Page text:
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How Robotics & Artificial Intelligence Rocked [SXSW] This Year

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Our SXSW ambassadors have returned from Austin creatively recharged and ready to share their experiences and learnings from the 2016 SXSW Interactive festival. The below post is a first-person account from one of our brand ambassadors, Katya Kotlyar, Strategist at 360i. In this post Katya shares a few takeaways from the SXSW panels she attended which focused on robotics and artificial intelligence (A.I.).

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It’s no secret that SXSW is the overstimulation central where you truly start wishing scientists would have invented a way to be in several places at the same time already.

While I found many panels to be very interesting and informative, it proved pretty difficult to spot the ones that would have guaranteed an hour well-spent with valuable observations and eye-opening discoveries. So, I decided to take a slightly different approach to SXSW and attend panels that did not directly relate to my day-to-day work to broaden my horizon and become inspired by something completely new and different. Plus, in my life experience, things which at first might not seem even remotely related to work, can often turn out to be extremely insightful and relevant in unexpected ways.

That being said, I focused my attention on panels about robotics and artificial intelligence . Can’t say this topic is entirely new to me, but digging deeper and hearing about it from the industry pros was incredibly compelling to me. Two panels particularly stood out:

“The Holy Grail: Machine Learning and Extreme Robotics”

One of the panelists made the experience quite unforgettable. Sophia, an artificially intelligent robot, took questions from the panelists and shared her existential musings on being a robot and aspiring to have real friends. Sophia is not ready to go out and make actual friends just yet, but products like Amazon’s Alexa are already becoming quite popular and a big part of many consumers’ daily lives.  Overall, Alexa and Amazon’s success was mentioned a lot in various A.I. and Internet of Things panels as an indicator of a serious step forward to the adoption of voice interaction with the basic machines.

One particularly interesting part of the discussion touched on less obvious applications of A.I. robots (e.g. in situations such as providing therapy), as well as the recently debated topic on the future of the workspace, and robots replacing jobs.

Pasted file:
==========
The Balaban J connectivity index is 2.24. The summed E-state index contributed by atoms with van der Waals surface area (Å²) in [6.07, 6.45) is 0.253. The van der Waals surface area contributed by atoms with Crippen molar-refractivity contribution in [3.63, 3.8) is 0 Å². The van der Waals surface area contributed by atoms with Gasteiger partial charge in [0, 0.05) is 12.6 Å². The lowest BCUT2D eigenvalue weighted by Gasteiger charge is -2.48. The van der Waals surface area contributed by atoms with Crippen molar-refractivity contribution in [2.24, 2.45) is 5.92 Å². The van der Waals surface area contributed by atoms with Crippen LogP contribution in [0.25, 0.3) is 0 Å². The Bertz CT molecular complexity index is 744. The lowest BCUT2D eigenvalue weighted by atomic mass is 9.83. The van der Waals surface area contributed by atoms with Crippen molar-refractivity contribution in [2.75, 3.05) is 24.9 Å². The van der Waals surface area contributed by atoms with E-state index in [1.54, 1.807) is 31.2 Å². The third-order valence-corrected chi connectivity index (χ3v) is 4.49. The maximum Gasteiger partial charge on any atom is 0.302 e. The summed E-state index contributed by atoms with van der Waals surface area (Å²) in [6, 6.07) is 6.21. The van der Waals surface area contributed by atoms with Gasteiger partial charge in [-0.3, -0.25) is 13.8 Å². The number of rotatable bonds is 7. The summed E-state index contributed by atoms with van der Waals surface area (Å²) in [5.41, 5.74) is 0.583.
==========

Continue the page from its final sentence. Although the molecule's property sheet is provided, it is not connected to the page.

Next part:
And meanwhile, while I was in Austin, Google’s A.I. AlphaGo was beating the world champion Lee Se-dol 4-1 in South Korea.

“The Eyes of Robots and Murderers”

After standing (well, mostly sitting) in line for more than an hour, I earned my seat in “The Eyes of Robots and Murderers” session to hear JJ Abrams and Andrew Jarecki share their perspectives on storytelling, creative process and the interaction of creativity and technology.

Celebrity status aside, I’ve always found JJ Abrams and Andrew Jarecki to be very prolific, multi-talented and highly productive creators. And this session – being both inspiring and reassuring – reinforced my opinion.

SXSW stage
While the panel connection to robotics ended up being more vague than other panels I attended (though I didn’t mind at all) – the strategist in me was able to pull out several valuable takeaways:

  • Technology Enables, but Great Storytelling Remains Key: No matter how great the computer generated imagery (CGI) is, or if the video has the best Virtual Reality (VR) tech behind it, a story that doesn’t pull viewers in will leave no trace in their memory. Tip to marketers: before diving into the ocean of the latest tech trends, make sure to invest time and effort into crafting the story for your consumers.
  • Small Screens Work: Driving the above point on storytelling home, JJ Abrams explained why small screens work for him, explaining how while we may want everything ideally to be viewed on a high-quality big screen, formats don’t matter as much as the story. Make the story simple and something viewers can truly relate to on a deeply emotional level.
  • Technology Continues to Open Doors for Easier Content Creation: During the panel, Jarecki demoed his new app KnowMe which lets users easily compile creative stories from content shot on the fly and from their Camera Rolls. It’s easy to navigate and users have options to stitch different media together, add voiceover and share the results on social platforms like Facebook and Twitter. As a product made by some of the most successful storytellers (it’s backed by JJ Abrams), this app aims at providing a tool to plot and create a more comprehensive story as opposed to quick “in the moment” content. As KnowMe just launched, it’s too soon to make any conclusions on the adoption of the app, but I for one will definitely be trying it out and keeping track of its progress.

Beyond the panels, and in vein with the theme of robotics, USA Network’s SXSW activation for Mr. Robot (client) caught my attention. Taking the form of a giant Ferris Wheel, the experience successfully broke through the noise of the festival and got everyone talking and lining up to take a ride. As a huge fan of the show, I couldn’t pass on the opportunity to check it out with my teammates and take a 360° video of the experience:

For more on 360i at SXSW 2016, check out #SX360i on Twitter, and read the additional SXSW content being posted by ambassadors on the 360i blog this week.